Although multiple sclerosis (MS) is less frequent in African Americans, it also tends to be a more severe disease in blacks by almost all measures; their disease tends to start a little earlier, their relapses are more severe with less recovery, their MRI scans show more widespread evidence of disease and injury at the same point in the disease course and they tend to become disabled more frequently and at an earlier age. The reason for this difference in MS severity between whites and blacks with MS is totally unknown but an area of active research. Most genetic association studies suggest that the genetic polymorphisms associated with MS severity in caucasians are similar to the haplotypes associated with MS severity in African Americans, although these polymorphisms explain only a minority of the reasons for MS severity in any group. Future research will likely define populations by genotype instead of phenotype (i.e. the color of your skin) to help answer these questions since it very difficult to determine genetic background by skin color alone. For instance, a large study in progress to investigate the genetics of MS in African Americans reported that genes of European ancestry ranged from 1 % to 71 % (median 19 %) in their study population.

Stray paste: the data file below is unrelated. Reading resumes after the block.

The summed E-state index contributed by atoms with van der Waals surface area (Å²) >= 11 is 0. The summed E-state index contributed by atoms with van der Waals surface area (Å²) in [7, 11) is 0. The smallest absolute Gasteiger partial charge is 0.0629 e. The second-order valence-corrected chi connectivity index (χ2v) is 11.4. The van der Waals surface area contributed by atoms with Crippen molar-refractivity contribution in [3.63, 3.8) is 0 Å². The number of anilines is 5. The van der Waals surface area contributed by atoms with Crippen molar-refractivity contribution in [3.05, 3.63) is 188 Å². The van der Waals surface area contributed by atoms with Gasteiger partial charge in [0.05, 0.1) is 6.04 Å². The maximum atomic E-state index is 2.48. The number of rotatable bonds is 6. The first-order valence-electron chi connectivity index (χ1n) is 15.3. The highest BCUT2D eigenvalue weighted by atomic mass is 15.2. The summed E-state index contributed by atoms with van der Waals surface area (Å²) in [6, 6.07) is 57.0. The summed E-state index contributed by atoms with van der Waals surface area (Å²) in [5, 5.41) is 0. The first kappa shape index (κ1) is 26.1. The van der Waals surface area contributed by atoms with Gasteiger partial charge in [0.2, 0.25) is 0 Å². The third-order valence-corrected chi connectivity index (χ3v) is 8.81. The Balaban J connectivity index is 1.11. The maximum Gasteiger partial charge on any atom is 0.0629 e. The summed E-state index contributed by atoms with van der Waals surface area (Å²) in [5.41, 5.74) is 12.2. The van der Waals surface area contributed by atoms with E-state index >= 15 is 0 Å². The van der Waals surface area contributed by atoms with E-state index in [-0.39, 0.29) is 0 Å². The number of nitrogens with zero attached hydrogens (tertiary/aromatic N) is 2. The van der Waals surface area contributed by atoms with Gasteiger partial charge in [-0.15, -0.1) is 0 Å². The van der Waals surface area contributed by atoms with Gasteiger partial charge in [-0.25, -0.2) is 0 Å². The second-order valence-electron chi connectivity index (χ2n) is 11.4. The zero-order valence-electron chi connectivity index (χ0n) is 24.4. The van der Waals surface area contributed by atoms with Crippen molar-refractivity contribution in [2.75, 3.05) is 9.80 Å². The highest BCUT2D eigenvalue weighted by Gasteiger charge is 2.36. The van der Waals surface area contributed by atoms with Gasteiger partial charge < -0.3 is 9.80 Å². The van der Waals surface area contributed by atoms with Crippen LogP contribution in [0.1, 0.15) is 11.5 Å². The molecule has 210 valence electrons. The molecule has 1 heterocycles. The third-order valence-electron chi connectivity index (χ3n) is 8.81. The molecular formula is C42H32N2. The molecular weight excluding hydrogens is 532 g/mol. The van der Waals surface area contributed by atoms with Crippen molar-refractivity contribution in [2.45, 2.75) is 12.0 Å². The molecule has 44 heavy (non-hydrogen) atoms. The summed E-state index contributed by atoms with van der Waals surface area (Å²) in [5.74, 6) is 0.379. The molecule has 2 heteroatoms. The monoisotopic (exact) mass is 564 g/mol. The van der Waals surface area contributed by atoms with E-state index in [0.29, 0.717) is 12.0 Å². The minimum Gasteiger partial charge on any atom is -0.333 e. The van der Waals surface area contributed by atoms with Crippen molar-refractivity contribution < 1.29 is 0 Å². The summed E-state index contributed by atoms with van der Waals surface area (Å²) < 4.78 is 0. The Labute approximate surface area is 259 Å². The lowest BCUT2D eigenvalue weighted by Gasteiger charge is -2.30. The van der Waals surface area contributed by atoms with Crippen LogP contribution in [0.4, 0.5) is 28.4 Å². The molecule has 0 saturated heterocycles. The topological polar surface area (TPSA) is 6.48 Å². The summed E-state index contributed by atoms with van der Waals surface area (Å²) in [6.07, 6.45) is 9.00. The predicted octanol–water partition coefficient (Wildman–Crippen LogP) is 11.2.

Preliminary evidence suggests that African Americans may not respond as well to some MS treatments, although the studies are not conclusive. For instance, one study suggested a lower response rate to interferon treatments. Thankfully, another study suggested very good responses to Tysabri. My general approach to treating African Americans with MS is to monitor their response to treatment very closely and escalate to highly active treatments (Tysabri, Rituximab) earlier than in typical caucasian patients. Future determination of genetic/ethnic differences in response to therapy will require large community based research populations currently being assembled to answer these questions. Stay tuned for more information in the next year as research projects sponsored by the Accelerated Cure Project begin enrolling patients.
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